Seroepidemiology of canine leishmaniosis in Évora (southern Portugal): 20-year trends
1 Department of Parasitology, Koninklijk Instituut voor de Tropen (KIT), Royal Tropical Institute, Amsterdam, The Netherlands
2 Department of Veterinary Sciences, School of Agrarian and Veterinary Sciences, University of Trás-os-Montes e Alto Douro, Vila Real, Portugal
3 Parasite Disease Group, Instituto de Biologia Molecular e Celular (IBMC), Universidade do Porto, Oporto, Portugal
4 Center for Diagnosis and Research in Leishmaniosis, Institute of Agrarian and Environmental Mediterranean Sciences (ICAAM), University of Évora, Evora, Portugal
Parasites & Vectors 2013, 6:100 doi:10.1186/1756-3305-6-100Published: 15 April 2013
Canine leishmaniosis (CanL) is an endemic zoonosis in the southern regions of Europe. This paper reports the trend in CanL seroprevalence in the municipality of Évora (southern Portugal), where the disease is endemic, over a period of 20 years. The work comprises three different studies that were conducted in the years of 1990 (n = 3,614), 1999 (n = 3,563) and 2010 (n = 1,485 dogs). Blood samples were collected during the anti-rabies vaccination campaigns. Anti-Leishmania antibodies were detected with the direct agglutination test (DAT).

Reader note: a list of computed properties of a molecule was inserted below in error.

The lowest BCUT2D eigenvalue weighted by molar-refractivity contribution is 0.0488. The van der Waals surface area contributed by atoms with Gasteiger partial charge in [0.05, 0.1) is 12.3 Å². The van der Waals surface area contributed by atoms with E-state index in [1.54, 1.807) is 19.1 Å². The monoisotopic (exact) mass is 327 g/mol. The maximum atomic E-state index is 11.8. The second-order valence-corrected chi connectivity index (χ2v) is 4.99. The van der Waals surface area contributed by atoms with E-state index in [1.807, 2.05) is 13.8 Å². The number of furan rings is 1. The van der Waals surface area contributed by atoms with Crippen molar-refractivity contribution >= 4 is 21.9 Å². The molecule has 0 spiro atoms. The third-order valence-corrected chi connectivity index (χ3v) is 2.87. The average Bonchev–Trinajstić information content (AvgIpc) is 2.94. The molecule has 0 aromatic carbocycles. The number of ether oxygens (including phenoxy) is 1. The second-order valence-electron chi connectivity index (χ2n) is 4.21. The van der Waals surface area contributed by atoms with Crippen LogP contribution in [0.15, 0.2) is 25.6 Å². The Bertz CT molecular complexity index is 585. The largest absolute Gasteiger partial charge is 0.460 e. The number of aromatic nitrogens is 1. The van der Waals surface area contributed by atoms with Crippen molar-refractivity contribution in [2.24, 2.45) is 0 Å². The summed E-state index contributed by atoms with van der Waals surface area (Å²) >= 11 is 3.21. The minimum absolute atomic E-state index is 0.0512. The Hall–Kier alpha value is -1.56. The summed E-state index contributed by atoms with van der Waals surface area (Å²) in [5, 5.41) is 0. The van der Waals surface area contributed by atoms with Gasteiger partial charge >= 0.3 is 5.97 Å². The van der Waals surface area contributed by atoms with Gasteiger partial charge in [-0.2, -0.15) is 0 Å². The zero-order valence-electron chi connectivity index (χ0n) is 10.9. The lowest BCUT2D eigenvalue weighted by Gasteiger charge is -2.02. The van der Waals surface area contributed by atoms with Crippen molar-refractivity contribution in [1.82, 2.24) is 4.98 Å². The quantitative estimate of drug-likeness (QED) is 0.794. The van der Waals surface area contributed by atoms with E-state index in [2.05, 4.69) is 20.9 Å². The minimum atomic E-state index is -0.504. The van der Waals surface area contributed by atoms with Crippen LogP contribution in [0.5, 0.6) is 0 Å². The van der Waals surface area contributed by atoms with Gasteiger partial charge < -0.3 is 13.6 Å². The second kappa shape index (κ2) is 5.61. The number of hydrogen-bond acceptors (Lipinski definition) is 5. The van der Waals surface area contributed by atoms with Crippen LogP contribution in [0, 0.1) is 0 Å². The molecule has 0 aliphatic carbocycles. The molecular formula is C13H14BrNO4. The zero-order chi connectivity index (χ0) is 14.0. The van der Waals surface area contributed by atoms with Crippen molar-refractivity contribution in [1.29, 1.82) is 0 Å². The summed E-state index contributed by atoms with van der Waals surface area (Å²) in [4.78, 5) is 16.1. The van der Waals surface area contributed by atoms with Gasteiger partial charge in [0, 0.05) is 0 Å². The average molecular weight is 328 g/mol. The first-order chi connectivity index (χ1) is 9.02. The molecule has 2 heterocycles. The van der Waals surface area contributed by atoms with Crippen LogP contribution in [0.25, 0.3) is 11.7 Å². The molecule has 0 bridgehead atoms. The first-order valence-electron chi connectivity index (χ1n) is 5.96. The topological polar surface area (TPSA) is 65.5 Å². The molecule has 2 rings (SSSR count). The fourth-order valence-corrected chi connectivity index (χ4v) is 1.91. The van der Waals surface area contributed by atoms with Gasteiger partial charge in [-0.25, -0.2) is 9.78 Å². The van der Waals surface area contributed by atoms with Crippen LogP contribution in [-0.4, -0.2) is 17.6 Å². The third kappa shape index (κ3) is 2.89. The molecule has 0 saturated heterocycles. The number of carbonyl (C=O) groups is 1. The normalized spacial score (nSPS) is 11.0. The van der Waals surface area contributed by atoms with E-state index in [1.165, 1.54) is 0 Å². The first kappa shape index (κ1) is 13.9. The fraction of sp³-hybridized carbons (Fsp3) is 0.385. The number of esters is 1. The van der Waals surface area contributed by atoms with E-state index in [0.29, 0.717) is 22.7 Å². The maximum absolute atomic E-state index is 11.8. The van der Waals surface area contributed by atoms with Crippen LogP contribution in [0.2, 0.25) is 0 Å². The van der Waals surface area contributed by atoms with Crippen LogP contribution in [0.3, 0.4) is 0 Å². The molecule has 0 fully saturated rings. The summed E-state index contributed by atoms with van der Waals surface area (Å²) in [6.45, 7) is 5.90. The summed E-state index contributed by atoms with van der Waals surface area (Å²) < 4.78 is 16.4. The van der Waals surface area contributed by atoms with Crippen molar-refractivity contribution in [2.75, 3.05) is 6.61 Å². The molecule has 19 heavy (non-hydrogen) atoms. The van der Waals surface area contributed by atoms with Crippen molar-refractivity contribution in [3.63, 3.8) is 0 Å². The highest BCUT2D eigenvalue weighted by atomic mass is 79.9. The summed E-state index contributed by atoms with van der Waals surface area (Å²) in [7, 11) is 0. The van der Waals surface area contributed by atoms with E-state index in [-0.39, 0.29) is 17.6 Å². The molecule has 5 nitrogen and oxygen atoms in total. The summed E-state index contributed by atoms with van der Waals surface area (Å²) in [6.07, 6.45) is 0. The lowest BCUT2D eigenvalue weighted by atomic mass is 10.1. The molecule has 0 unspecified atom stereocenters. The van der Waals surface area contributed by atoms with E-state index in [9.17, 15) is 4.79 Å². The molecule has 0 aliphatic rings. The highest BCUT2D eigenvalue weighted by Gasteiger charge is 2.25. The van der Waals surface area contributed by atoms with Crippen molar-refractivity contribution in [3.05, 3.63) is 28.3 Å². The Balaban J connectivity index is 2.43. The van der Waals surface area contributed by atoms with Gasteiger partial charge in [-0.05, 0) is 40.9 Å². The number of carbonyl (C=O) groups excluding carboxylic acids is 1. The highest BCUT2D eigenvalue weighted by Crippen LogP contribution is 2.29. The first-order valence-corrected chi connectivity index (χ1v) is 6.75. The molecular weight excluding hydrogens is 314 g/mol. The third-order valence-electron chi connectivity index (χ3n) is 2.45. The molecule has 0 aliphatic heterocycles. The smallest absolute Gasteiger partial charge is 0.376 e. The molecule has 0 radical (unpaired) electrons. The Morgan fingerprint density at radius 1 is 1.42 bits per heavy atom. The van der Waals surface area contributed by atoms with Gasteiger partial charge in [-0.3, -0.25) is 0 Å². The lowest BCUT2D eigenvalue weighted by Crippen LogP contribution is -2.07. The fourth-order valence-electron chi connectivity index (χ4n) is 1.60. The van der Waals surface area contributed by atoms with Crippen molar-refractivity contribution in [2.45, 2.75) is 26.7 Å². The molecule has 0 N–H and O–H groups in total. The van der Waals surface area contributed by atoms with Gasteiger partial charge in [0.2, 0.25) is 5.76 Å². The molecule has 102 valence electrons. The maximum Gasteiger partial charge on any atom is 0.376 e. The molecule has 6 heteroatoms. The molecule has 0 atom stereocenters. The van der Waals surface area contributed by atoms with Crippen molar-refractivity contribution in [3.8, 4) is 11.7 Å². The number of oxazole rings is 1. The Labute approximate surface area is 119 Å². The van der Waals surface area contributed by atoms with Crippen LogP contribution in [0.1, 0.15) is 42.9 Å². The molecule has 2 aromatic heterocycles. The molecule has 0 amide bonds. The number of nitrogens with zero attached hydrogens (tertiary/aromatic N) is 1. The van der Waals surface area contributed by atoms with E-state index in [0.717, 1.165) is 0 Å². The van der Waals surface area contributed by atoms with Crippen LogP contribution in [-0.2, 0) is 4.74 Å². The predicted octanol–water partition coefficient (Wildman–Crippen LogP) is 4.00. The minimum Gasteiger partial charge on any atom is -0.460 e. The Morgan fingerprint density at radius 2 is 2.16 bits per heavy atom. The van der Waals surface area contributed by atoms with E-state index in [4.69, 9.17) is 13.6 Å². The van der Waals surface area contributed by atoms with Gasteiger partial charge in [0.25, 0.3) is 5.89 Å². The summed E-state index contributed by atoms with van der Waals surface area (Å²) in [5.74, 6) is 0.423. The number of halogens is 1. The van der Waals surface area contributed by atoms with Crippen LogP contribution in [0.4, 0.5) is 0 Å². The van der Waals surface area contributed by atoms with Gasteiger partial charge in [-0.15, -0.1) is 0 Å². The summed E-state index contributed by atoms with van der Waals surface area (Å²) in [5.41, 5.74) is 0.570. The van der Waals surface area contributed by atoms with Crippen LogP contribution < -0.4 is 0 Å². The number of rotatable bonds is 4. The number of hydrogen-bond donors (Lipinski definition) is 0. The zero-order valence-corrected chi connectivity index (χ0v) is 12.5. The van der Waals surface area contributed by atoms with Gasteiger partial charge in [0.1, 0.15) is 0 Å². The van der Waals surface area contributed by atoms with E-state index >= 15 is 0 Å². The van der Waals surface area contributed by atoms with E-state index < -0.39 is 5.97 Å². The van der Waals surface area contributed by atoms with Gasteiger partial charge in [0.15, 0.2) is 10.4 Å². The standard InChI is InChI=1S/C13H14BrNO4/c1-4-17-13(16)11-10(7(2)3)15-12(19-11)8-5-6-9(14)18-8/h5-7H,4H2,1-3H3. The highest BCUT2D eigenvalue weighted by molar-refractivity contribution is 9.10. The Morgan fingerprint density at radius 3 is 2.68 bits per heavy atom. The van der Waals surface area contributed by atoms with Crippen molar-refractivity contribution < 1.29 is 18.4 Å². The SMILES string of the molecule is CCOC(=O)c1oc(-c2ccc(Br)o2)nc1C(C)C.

The total percentages of DAT seropositive dogs were 3.9% (in 1990), 9.4% (in 1999) and 5.6% (in 2010). The overall seroprevalence was significantly higher in 1999 compared to 1990, but in 2010 a significant decrease was found in comparison with 1999. However, compared to 1990 the overall seroprevalence was still significantly higher in 2010. From 1990 to 2010 seroprevalence has switched from significantly lower to higher in the rural areas. Relatively few dogs showed clinical signs of overt disease (0.8% to 2.0%) with lymphadenopathy, onychogryphosis and skin involvement as most frequently observed. Gender associated differences in seroprevalence were not found, and most commonly seropositive dogs were working or stray animals. The mean age of seropositive dogs was significantly higher than seronegative dogs in all three sampling rounds.
A high proportion of dogs, which are apparently healthy, yet seropositive, may remain an important factor in limiting the outcome of zoonotic leishmaniosis control efforts.